Home Human Rights Journalism Massive Wheat Crop Fires Threaten Syria’s Food Security

Massive Wheat Crop Fires Threaten Syria’s Food Security

Continued Fires have devoured half a million dunums of farmland in al Jazira Region only so far since May 20, 2019

by bassamalahmed
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Syrians’ vital wheat crops still burning in different provinces. The largest blaze was in the Autonomous Administration areas in al Jazira region, which considers the breadbasket of Syria. Flames caused considerable material and financial losses, that might impact the prices and availability of bread in the future. In the northern province of Idlib, fires directly threaten food security, given the small area of wheat fields and the ongoing military operations in the province.

Authorities controlling the region have thus far unable to determine the real causes of fires or to suppress them. However, reportedly, bombardments have blazed some areas while the Islamic State (ISIL) asserted responsibility for a series of farmland arsons.

STJ field researchers in the provinces of al-Hasakah, Raqqa, Aleppo, Idlib, Hama and As Swaidaa monitored and documented the incidents of fires started from late May 2019 until June 14, 2019, and conducted interviews with agricultural engineer, economist and local sources to assess the actual extent of losses.

1. Arsons investigated, not proven yet:

a. Fires in the Autonomous Administration enclave

      The joint head of the Economic and Agricultural Authority in North and East Syria, Suliman Baroudu, said to STJ field researcher in al-Hasakah that about 450.000 dunums of wheat fields were totally fried between May 20 and June 14, 2019 in the Autonomous Administration controlled areas in the provinces of Raqqa, al-Hasakah, Deir ez-Zor and Ayn al-Arab (Kobanî).[1]

Baroudu reported the burn of a farmer tried to extinguish his field and said that fires caused financial losses of 18 billion Syrian bounds as well as the damage of three agricultural equipment.[2]

In one incident, farmers confirmed seeing a man driving a Suzuki and another on a motorcycle, setting fire to wheat fields in southern Qamishli and along the Qamishli-Tell Tamer highway; the Autonomous Administration detained 12 suspects.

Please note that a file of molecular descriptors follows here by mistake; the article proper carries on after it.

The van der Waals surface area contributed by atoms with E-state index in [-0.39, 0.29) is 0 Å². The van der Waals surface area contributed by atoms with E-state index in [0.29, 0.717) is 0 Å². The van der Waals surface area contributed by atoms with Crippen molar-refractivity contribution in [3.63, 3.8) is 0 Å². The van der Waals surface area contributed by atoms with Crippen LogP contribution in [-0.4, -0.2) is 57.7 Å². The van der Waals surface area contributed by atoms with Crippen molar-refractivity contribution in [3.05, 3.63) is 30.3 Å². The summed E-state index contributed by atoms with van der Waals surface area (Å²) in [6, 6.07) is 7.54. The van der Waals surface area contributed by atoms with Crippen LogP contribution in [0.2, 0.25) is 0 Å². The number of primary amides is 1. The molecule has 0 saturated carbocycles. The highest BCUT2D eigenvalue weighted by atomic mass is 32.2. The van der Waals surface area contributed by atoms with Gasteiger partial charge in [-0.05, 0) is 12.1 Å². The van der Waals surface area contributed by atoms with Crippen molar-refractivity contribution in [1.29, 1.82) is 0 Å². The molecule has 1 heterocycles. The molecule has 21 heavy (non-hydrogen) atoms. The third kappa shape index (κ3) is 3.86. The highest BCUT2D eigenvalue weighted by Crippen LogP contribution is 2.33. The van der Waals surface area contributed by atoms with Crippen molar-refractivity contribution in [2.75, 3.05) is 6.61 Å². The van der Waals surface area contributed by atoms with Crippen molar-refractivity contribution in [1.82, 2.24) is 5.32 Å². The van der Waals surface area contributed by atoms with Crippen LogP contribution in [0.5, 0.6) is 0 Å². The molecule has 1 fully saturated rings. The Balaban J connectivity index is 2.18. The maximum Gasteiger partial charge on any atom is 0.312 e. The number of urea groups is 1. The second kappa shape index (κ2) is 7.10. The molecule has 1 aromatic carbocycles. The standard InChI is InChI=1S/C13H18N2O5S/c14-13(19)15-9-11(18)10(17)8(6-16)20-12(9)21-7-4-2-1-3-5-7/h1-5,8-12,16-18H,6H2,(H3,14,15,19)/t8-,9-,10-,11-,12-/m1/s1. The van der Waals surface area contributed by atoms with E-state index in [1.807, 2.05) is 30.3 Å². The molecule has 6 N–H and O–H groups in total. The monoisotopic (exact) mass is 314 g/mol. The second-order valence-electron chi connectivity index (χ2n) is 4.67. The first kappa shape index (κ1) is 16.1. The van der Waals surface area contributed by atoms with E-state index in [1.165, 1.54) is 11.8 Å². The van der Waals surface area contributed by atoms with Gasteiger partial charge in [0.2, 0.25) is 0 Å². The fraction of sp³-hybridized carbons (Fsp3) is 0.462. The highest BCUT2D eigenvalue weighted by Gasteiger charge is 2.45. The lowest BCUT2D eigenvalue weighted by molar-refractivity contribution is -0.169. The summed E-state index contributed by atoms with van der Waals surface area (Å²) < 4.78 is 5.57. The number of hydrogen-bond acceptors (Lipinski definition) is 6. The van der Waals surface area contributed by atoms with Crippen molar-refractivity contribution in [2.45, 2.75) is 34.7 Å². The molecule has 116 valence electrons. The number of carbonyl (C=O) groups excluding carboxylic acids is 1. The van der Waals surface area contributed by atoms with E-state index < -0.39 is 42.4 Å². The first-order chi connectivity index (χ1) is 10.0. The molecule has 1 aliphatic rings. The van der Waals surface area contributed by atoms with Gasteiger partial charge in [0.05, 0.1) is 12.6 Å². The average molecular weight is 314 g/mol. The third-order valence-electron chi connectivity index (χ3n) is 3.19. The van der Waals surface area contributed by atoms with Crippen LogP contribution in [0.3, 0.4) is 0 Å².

A side of the fires of June 1, 2019 in eastern rural Al-Qahtaniyah (Tirbespiyê). Photo credit: STJ.

Mustafa al-Abed, the director of the Raqqa Civic Council information office, said to STJ that approximately 15% of Raqqa’s wheat farmlands went up in flames. He said that fires were likely to be arsons, since all the fields burned are in the Autonomous Administration enclave, while those in the government- held areas never touched.

b. Fires in government-held areas

The local activist Salam Azzam, alias, from As Swaidaa, told STJ that about 15.000 dunums of wheat fields in the Lajat area, specifically in the villages of Dibbeen, Jareen, Dama and al-Areeqa, were all burned in late May 2019. Furthermore, 13 plots of land, of different areas, planted with wheat and other crops, were also fired in the province of As Swaidaa. STJ researcher in As Swaidaa quoted farmers and landowners saying that the fires were arsons, citing the suspicious way they were erupted in dispersed areas. However, the actual causes of the fires are still unknown.

According to the activist, areas witnessed fires in As Swaidaa are the villages of Smma, al-Taira, Sami’, al-Mazraa, Hazem, Ad Dour in the west and Qanawat, Slaim, Maf’aleh in the north and Salkhad, Anat and Imtan in the south.

ISIL claimed credit for the crop fires in al-Hasakah and other provinces, through a statement published in its official weekly newsletter, al-Naba.

Statements published by IS’ al-Naba newsletter, which claim the group’s responsibility for several crop fires.

2. Fires caused by bombardments and others by saboteurs

Several agricultural lands in the provinces of Aleppo, Idlib and Hama were set ablaze by indiscriminate bombing of the Syrian forces and allies, or deliberately by pro-regime agents, who engulfed many fields into flame.

a. Fires started by Government militiamen

STJ field researcher in Hama monitored series of fires in the Regime-held areas, one started on May 22, 2019 from al-Hamra district, specifically from the village of al-Samaqa then extended to the villages of al-Rabia’a and al-Mahsar in the south and passing through the village of Shawi Qastel, and another erupted on the 24th of the same month, in the village of Makhram Qastel and extended to the villages of Hawweeja, al-Bira, Doma, Abo Samira Qastel, Ribda and Qasr Ali respectively.